USERRA Claims For Private Sector Employees
USERRA provides certain legal protections for current and former uniformed service members. This guide provides an overview of the legal protections available under USERRA for currently enlisted service members and veterans in their civilian employment with private-sector employers.
Protections Under USERRAThe purpose of the Uniformed Services Employment and Reemployment Rights Act of 1994 (USERRA) is to provide legal protections to civilian employees who presently are or formally were members of the armed forces. Provided specific conditions are met, USERRA protects an employee*s civilian job while the employee is performing uniformed military service. 38 U.S.C. ** 4312. This means that if certain prerequisites apply, a private sector employer cannot refuse to employ an employee after he or she returns from uniformed service. Relatedly, USERRA allows for an employee to continue his or her civilian health coverage for up to 24 months during uniformed service. 38 U.S.C. * 4317(a)(1).
In addition to securing a uniformed service member*s employment and health insurance, USERRA mandates that employees covered by the Act have the right to be free from discrimination in certain employment actions, including an application for employment, becoming re-employed with an employer, maintaining employment with an employer, and promotional opportunities. 38 U.S.C. * 4311(a).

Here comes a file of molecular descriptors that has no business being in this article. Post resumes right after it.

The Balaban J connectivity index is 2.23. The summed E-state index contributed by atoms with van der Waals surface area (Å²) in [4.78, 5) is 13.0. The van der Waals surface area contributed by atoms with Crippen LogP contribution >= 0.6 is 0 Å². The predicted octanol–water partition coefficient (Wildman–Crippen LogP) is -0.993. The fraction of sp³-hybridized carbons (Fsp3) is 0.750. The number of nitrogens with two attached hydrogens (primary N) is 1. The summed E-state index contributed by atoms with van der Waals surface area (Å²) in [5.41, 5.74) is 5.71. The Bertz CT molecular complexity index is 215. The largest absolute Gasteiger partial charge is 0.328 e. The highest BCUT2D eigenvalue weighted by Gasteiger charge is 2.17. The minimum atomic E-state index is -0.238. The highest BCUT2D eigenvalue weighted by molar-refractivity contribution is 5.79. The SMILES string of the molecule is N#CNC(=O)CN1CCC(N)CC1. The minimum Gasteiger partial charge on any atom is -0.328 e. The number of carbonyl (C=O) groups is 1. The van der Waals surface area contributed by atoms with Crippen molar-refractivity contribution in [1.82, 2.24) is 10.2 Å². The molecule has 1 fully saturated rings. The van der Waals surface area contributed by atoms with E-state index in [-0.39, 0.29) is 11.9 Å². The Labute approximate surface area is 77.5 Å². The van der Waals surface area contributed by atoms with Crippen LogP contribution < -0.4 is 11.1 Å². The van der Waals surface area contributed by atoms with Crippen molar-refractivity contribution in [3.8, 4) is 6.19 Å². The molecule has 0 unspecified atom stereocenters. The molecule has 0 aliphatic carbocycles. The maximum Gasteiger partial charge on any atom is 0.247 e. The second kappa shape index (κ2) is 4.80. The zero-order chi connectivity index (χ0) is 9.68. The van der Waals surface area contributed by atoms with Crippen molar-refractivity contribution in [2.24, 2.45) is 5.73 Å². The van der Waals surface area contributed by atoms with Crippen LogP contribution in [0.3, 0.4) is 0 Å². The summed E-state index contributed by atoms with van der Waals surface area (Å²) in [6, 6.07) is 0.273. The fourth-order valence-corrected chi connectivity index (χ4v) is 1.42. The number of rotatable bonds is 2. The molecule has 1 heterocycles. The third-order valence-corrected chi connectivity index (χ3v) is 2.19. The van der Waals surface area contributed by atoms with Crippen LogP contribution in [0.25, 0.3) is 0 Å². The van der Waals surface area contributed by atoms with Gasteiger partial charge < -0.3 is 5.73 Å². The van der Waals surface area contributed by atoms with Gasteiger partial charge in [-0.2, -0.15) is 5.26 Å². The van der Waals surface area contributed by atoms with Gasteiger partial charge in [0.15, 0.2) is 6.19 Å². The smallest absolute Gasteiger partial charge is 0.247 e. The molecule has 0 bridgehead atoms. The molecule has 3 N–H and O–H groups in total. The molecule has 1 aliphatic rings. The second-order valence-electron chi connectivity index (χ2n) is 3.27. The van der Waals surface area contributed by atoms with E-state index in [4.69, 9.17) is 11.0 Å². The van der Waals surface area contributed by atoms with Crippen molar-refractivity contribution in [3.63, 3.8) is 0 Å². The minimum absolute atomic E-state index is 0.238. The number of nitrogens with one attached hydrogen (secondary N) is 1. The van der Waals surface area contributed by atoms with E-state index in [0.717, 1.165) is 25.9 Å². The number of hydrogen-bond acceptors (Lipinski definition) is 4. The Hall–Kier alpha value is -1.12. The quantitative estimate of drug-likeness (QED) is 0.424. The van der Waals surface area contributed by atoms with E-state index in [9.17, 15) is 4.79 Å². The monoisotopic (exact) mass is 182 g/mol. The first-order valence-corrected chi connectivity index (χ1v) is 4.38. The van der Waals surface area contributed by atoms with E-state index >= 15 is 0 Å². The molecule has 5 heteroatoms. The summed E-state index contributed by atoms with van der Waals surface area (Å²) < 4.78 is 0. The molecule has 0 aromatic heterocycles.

USERRA also protects employees from being subjected to retaliation for participating in an action to enforce rights under USERRA, even if the employee is not a current or former member of the military. 38 U.S.C. * 4311(b). For example, an employer cannot take an adverse action against an employee because the employee provides testimony in an investigation to support a coworker*s claim that the coworker was subjected to discrimination because of her military service. See 38 U.S.C. * 4311(b).
Process For Filing A USERRA ClaimPrivate-sector employees who intend to file a USERRA claim have two options. The first option is to file a complaint with the United States Department of Labor (DOL). DOL will contact the responsible employer to obtain additional information regarding the claim and, if possible, seek to resolve the complaint through mutual agreement between the employee and the employer. If DOL is unable to resolve the matter, the employee still has the option of filing a complaint in federal court, as discussed below.
The second option is for the employee to file a complaint directly in the applicable federal district court. For any claims occurring in or after 2008, there is no deadline by which an employee must file a USERRA claim in court. See 38 U.S.C. * 4327(b). However, it is still advantageous not to delay in filing a USERRA claim as an inordinate delay could negatively impact an employee*s USERRA claim.
Do You Believe You Suffered Discrimination Because Of Your Status As A Veteran?The Wick Law Office represents clients in USERRA claims. Please contact us for more information about such claims or to discuss your specific situation.